Manchester City Library

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Genealogy – Sources & Tips

June 26th, 2020 · No Comments · City Library, Main Branch, NH Room

Here are some public websites that you can use in search of your family history:

In addition to the genealogical databases, the E-Sources section of our library catalog has an index/article database for the Union Leader from late 1989 – present day.  Unfortunately, not all the obituaries in the printed version of the Union Leader are in the “New Hampshire Union Leader / New Hampshire Sunday News – text only” database; however there are some obituaries available.

Using a search engine you can look for unique regional genealogical websites on the Internet, and find contact information for historical societies, libraries and individual people.

Spellings of surnames (last names) can change over a lifetime or generations, in either some or all limbs of the family tree:

Schoonmaker / Shoemaker

Depuy / Depui / Dupul

Burley/ Burleigh

Fayerbanke / Fairbank / Fairbanks

Document all sources of information.  If there is inconsistent information, you can decide what may be the better source.  You will have information ready if you need to document your family history, for a group, a paper, etc.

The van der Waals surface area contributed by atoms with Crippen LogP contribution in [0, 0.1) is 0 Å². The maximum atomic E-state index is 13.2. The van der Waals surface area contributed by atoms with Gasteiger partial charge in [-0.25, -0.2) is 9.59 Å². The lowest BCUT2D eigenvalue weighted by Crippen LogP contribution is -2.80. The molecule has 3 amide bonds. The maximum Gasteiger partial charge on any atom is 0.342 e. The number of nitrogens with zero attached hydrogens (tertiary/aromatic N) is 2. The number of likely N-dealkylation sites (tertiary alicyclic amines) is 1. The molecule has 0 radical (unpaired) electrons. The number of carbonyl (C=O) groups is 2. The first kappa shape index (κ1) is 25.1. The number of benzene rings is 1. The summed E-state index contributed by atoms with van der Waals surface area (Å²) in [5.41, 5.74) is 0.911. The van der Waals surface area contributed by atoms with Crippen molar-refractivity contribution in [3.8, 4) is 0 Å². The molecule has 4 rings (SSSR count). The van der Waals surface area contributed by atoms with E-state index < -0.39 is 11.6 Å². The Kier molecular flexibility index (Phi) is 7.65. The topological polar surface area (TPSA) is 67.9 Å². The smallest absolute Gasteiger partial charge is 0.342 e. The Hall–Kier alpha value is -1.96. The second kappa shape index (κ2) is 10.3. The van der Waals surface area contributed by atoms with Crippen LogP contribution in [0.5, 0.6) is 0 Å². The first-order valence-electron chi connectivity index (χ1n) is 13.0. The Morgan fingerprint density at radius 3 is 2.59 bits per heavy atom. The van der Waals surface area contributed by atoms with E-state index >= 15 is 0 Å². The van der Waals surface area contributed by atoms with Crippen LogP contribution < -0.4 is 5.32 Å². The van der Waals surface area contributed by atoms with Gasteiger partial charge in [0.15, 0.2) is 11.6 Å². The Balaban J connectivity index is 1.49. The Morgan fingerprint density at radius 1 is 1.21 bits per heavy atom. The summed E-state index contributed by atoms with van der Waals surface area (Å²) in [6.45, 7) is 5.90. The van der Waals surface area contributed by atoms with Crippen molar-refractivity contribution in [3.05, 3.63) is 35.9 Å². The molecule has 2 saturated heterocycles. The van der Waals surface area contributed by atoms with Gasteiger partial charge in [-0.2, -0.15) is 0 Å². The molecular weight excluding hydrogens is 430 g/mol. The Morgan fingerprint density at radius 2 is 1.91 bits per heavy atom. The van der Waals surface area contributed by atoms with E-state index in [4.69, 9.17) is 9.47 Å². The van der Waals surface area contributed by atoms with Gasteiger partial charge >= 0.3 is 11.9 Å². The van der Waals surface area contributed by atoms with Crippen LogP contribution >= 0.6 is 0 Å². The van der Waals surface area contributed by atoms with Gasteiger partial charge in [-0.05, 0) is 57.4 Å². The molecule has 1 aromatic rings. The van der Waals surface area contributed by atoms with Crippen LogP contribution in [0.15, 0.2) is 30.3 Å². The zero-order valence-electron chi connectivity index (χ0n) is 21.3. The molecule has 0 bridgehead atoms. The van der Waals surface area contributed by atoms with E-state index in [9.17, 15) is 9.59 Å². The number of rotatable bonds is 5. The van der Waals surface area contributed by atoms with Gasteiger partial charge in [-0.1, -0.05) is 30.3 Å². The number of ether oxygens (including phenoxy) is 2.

When using a search engine, try last name, first names instead of just first and last name.  To focus the search, put name in parenthesis i.e. “Chauncey Merchant”.

Know the geography of the locations where ancestors resided.  Over time, towns and counties changes names and borders change.

Manchester City Library’s New Hampshire Room has helpful resources, especially for people who have ancestors from the New England area.  We have the series New England Historical and Genealogical Register, from the mid-1800s to present day.  Town histories with genealogical sections (search the catalog to get an idea of what we have), Union Leader microfilm, Manchester Daily Mirror microfilm, Manchester vital records on microfilm, for certain periods of time, Manchester City Directories (late 1800s to present days) and other possible tools.

This is the last of three blogs to help you develop a family history.  I hope you enjoy your quest as you explore with your family.

If you have questions about techniques, you can reach me at

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